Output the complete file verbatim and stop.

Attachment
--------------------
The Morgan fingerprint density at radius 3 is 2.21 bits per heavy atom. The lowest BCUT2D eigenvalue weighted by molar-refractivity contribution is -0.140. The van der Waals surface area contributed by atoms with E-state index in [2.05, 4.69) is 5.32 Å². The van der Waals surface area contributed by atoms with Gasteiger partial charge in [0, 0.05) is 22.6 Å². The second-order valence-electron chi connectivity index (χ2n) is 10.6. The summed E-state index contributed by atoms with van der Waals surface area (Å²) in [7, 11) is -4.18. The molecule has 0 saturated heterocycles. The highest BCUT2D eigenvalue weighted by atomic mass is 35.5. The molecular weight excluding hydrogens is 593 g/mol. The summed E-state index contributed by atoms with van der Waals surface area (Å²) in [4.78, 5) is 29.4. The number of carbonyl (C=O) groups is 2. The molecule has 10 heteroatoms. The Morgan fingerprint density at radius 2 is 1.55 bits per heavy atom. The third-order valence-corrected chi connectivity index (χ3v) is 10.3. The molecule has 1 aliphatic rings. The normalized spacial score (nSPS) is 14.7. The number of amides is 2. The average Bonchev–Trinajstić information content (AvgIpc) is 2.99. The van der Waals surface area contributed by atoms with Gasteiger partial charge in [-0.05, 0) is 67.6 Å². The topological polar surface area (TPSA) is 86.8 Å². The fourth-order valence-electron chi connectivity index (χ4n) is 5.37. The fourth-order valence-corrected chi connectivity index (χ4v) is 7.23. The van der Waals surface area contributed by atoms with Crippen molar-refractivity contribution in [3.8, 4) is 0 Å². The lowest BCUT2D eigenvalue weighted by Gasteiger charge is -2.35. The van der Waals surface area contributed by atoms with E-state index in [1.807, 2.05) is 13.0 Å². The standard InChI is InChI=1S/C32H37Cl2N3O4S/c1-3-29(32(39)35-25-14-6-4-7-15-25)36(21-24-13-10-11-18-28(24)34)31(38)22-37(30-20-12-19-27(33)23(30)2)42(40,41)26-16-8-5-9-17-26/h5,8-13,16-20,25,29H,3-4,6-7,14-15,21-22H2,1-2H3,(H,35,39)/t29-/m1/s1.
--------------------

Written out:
The Morgan fingerprint density at radius 3 is 2.21 bits per heavy atom. The lowest BCUT2D eigenvalue weighted by molar-refractivity contribution is -0.140. The van der Waals surface area contributed by atoms with E-state index in [2.05, 4.69) is 5.32 Å². The van der Waals surface area contributed by atoms with Gasteiger partial charge in [0, 0.05) is 22.6 Å². The second-order valence-electron chi connectivity index (χ2n) is 10.6. The summed E-state index contributed by atoms with van der Waals surface area (Å²) in [7, 11) is -4.18. The molecule has 0 saturated heterocycles. The highest BCUT2D eigenvalue weighted by atomic mass is 35.5. The molecular weight excluding hydrogens is 593 g/mol. The summed E-state index contributed by atoms with van der Waals surface area (Å²) in [4.78, 5) is 29.4. The number of carbonyl (C=O) groups is 2. The molecule has 10 heteroatoms. The Morgan fingerprint density at radius 2 is 1.55 bits per heavy atom. The third-order valence-corrected chi connectivity index (χ3v) is 10.3. The molecule has 1 aliphatic rings. The normalized spacial score (nSPS) is 14.7. The number of amides is 2. The average Bonchev–Trinajstić information content (AvgIpc) is 2.99. The van der Waals surface area contributed by atoms with Gasteiger partial charge in [-0.05, 0) is 67.6 Å². The topological polar surface area (TPSA) is 86.8 Å². The fourth-order valence-electron chi connectivity index (χ4n) is 5.37. The fourth-order valence-corrected chi connectivity index (χ4v) is 7.23. The van der Waals surface area contributed by atoms with Crippen molar-refractivity contribution in [3.8, 4) is 0 Å². The lowest BCUT2D eigenvalue weighted by Gasteiger charge is -2.35. The van der Waals surface area contributed by atoms with E-state index in [1.807, 2.05) is 13.0 Å². The standard InChI is InChI=1S/C32H37Cl2N3O4S/c1-3-29(32(39)35-25-14-6-4-7-15-25)36(21-24-13-10-11-18-28(24)34)31(38)22-37(30-20-12-19-27(33)23(30)2)42(40,41)26-16-8-5-9-17-26/h5,8-13,16-20,25,29H,3-4,6-7,14-15,21-22H2,1-2H3,(H,35,39)/t29-/m1/s1.